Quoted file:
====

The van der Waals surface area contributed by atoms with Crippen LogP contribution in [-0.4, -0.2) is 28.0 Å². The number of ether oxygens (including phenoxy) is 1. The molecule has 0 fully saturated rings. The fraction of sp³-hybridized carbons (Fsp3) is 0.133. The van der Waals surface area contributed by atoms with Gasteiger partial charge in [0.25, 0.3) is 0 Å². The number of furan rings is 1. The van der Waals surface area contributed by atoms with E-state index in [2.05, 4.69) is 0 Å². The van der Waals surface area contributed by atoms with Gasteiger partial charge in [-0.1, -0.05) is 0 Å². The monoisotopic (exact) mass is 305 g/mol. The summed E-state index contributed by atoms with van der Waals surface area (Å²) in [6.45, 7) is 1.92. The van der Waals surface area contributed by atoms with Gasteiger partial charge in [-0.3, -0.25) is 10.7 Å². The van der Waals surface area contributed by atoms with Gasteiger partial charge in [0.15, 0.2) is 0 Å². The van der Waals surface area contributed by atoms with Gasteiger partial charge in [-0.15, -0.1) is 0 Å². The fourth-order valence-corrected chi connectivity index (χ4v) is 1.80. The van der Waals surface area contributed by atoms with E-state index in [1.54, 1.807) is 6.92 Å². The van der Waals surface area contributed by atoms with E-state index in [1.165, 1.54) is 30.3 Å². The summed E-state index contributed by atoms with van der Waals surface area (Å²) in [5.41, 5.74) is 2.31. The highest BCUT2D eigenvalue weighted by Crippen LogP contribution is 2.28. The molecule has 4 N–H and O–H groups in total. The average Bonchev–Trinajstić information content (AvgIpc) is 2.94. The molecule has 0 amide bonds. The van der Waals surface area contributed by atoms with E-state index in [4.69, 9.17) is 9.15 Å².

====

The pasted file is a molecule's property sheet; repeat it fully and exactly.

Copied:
The van der Waals surface area contributed by atoms with Crippen LogP contribution in [-0.4, -0.2) is 28.0 Å². The number of ether oxygens (including phenoxy) is 1. The molecule has 0 fully saturated rings. The fraction of sp³-hybridized carbons (Fsp3) is 0.133. The van der Waals surface area contributed by atoms with Gasteiger partial charge in [0.25, 0.3) is 0 Å². The number of furan rings is 1. The van der Waals surface area contributed by atoms with E-state index in [2.05, 4.69) is 0 Å². The van der Waals surface area contributed by atoms with Gasteiger partial charge in [-0.1, -0.05) is 0 Å². The monoisotopic (exact) mass is 305 g/mol. The summed E-state index contributed by atoms with van der Waals surface area (Å²) in [6.45, 7) is 1.92. The van der Waals surface area contributed by atoms with Gasteiger partial charge in [-0.3, -0.25) is 10.7 Å². The van der Waals surface area contributed by atoms with Gasteiger partial charge in [0.15, 0.2) is 0 Å². The van der Waals surface area contributed by atoms with Gasteiger partial charge in [-0.15, -0.1) is 0 Å². The fourth-order valence-corrected chi connectivity index (χ4v) is 1.80. The van der Waals surface area contributed by atoms with E-state index in [1.54, 1.807) is 6.92 Å². The van der Waals surface area contributed by atoms with E-state index in [1.165, 1.54) is 30.3 Å². The summed E-state index contributed by atoms with van der Waals surface area (Å²) in [5.41, 5.74) is 2.31. The highest BCUT2D eigenvalue weighted by Crippen LogP contribution is 2.28. The molecule has 4 N–H and O–H groups in total. The average Bonchev–Trinajstić information content (AvgIpc) is 2.94. The molecule has 0 amide bonds. The van der Waals surface area contributed by atoms with E-state index in [4.69, 9.17) is 9.15 Å².